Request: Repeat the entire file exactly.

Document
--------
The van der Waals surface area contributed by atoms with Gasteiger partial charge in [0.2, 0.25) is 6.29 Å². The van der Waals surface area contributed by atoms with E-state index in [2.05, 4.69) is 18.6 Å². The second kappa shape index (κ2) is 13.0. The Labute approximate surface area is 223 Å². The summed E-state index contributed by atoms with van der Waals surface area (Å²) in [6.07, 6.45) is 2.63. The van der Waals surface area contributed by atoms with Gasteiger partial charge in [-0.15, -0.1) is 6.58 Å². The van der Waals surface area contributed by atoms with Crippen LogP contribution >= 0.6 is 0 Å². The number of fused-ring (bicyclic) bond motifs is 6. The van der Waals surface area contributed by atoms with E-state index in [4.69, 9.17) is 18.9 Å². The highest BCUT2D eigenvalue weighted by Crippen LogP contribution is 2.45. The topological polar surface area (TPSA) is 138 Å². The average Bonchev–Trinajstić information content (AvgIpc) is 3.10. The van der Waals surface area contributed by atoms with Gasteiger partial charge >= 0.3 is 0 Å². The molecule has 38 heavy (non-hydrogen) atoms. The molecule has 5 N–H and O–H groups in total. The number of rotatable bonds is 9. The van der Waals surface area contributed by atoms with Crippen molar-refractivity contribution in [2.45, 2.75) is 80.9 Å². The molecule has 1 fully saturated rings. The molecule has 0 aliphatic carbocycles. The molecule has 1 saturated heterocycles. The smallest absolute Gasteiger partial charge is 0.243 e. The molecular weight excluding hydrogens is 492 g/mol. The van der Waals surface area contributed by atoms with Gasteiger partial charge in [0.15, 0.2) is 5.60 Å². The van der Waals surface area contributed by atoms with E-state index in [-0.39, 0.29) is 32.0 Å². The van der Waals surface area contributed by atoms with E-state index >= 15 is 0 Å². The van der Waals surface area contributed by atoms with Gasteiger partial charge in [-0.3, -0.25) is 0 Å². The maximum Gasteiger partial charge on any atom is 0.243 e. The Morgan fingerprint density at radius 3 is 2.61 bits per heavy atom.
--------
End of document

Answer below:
The van der Waals surface area contributed by atoms with Gasteiger partial charge in [0.2, 0.25) is 6.29 Å². The van der Waals surface area contributed by atoms with E-state index in [2.05, 4.69) is 18.6 Å². The second kappa shape index (κ2) is 13.0. The Labute approximate surface area is 223 Å². The summed E-state index contributed by atoms with van der Waals surface area (Å²) in [6.07, 6.45) is 2.63. The van der Waals surface area contributed by atoms with Gasteiger partial charge in [-0.15, -0.1) is 6.58 Å². The van der Waals surface area contributed by atoms with Crippen LogP contribution >= 0.6 is 0 Å². The number of fused-ring (bicyclic) bond motifs is 6. The van der Waals surface area contributed by atoms with E-state index in [4.69, 9.17) is 18.9 Å². The highest BCUT2D eigenvalue weighted by Crippen LogP contribution is 2.45. The topological polar surface area (TPSA) is 138 Å². The average Bonchev–Trinajstić information content (AvgIpc) is 3.10. The van der Waals surface area contributed by atoms with Gasteiger partial charge >= 0.3 is 0 Å². The molecule has 38 heavy (non-hydrogen) atoms. The molecule has 5 N–H and O–H groups in total. The number of rotatable bonds is 9. The van der Waals surface area contributed by atoms with Crippen molar-refractivity contribution in [2.45, 2.75) is 80.9 Å². The molecule has 1 fully saturated rings. The molecule has 0 aliphatic carbocycles. The molecule has 1 saturated heterocycles. The smallest absolute Gasteiger partial charge is 0.243 e. The molecular weight excluding hydrogens is 492 g/mol. The van der Waals surface area contributed by atoms with Gasteiger partial charge in [0.15, 0.2) is 5.60 Å². The van der Waals surface area contributed by atoms with E-state index in [-0.39, 0.29) is 32.0 Å². The van der Waals surface area contributed by atoms with E-state index >= 15 is 0 Å². The van der Waals surface area contributed by atoms with Gasteiger partial charge in [-0.3, -0.25) is 0 Å². The maximum Gasteiger partial charge on any atom is 0.243 e. The Morgan fingerprint density at radius 3 is 2.61 bits per heavy atom.